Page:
How do we agitate our opponents? Agitation can be violent and it can be peaceful. But we must forget violence. Our struggle is against bad ideas and bad politics. It is against the bad politics and economics of domination. It is not against bad people. There are no bad people. Sure, there are people who do bad things – people like those who administer the bad politics and economics of our nation’s subjugation to England. But we must remember always that the purest victory is that which defeats a bad idea. People who are prepared to do bad things for financial and career gain will always be with us. Yet, the paradox remains; violence against those who dehumanise us itself dehumanises us – making us the monsters we wish to slay. Rather, our agitation should begin and end in peaceful action, thus exposing, for all to see, the monsters for the brutes they are.
Agitation is the self-affirmation of our political will in such a way that it forces those who impose the contradiction to show themselves fully. There is no shortage of examples, but let us focus on one: The Faslane nuclear-submarine base. Our event is of course the union which compels us to be the dumping ground of these diabolical weapons of mass destruction and murder. The contradiction is that this is foisted upon us – a people who are a peaceful people and a people who have time and again said in no uncertain terms that we do not want this nightmare in our country – in the name of union and better-togetherness. We show our political will by making it impossible for the British state to base these weapons in Scotland without it fully demonstrating that they are based here by forceful compulsion. We can achieve this – easily – by marching thousands of anti-nuclear activists and independence supporters to the base and utterly surrounding it, refusing to allow anything to move in or out of the base without the use of police and military force.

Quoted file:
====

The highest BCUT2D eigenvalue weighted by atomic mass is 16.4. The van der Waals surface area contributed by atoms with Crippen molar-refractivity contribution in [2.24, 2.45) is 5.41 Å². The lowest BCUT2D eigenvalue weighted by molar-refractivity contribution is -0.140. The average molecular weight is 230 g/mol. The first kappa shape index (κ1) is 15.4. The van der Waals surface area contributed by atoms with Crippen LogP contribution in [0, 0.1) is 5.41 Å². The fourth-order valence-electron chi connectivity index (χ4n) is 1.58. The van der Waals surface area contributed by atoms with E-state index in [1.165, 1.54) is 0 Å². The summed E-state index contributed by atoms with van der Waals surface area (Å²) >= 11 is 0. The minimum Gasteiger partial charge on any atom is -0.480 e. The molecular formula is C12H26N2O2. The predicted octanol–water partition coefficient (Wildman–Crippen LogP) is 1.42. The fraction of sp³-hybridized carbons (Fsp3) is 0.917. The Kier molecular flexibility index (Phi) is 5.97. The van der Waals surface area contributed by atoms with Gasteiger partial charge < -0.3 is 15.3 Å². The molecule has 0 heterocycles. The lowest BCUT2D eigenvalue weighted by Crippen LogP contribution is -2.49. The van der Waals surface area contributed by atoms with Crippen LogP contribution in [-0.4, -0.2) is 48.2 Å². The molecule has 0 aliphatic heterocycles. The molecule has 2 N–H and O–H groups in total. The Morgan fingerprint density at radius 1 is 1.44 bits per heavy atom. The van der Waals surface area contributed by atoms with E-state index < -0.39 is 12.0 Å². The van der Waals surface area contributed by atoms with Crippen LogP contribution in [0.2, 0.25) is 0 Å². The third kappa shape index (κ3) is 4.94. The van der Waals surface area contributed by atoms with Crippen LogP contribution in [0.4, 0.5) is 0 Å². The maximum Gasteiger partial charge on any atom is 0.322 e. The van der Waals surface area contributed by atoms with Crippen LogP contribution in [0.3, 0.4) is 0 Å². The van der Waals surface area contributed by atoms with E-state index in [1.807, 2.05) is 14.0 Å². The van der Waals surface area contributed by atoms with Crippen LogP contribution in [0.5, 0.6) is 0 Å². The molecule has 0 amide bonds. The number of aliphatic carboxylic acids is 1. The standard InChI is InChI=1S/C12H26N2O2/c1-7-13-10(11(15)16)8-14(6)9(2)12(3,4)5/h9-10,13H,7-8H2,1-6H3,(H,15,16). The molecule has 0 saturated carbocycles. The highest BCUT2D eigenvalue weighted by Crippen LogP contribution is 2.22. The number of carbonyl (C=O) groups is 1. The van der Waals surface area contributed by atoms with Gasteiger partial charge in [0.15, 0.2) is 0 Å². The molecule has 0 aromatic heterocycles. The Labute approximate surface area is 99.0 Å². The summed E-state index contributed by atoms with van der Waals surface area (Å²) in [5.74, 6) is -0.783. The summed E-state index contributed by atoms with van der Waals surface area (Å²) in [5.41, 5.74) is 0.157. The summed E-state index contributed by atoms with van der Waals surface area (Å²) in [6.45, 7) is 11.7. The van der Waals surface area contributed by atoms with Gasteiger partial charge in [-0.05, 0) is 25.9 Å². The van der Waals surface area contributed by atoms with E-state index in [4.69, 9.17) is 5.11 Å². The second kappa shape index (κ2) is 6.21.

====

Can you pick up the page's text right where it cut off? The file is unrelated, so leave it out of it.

One single baton blow, one single arrest, one single trial will be enough to show that the presence of this base in Scotland – a mere 30 miles from a major population centre – has nothing whatsoever to do with consent. It will be made perfectly clear to everyone in Scotland that this is neither good for us nor here because we are better together. After a single baton blow or arrest there will be no denying that this base is here because it is better for England that it is here – and that it is to our detriment and harm. The first baton blow or the first arrest will galvanise the national popular resistance to it and increase numbers and support. The more force the British state uses, the more it will be shown for what it truly is – a force of oppression and domination. At every stage and after every new development the demonstration must remain peaceful, thus highlighting the more the viciousness and monstrousness of the British state in Scotland.
This is one example. There are plenty of others. There is almost no end to the list of peaceful methods to agitate the British state in Scotland, and the beauty of such popular agitation is that it boosts the morale of the movement and forces the oppressor to make mistakes. Each mistake costs the regime in terms of support and increases the protest in terms of numbers and solidarity. Agitation is the next phase of activism, and it is time the independence movement began agitating.
Rear Window – Anti-Nuclear Protests
4 thoughts on “Scotland: The Case for Agitation”
Will be interesting to see how they quote you……
Another target could be the new UK Government Offices in Edinburgh. Crowds could surround the building and make it impossible for workers and others to get in. They may be easier for people to get to than Faslane.
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Get yourself down there then Jason.
What are you waiting for?
Reblogged this on Ramblings of a 50+ Female.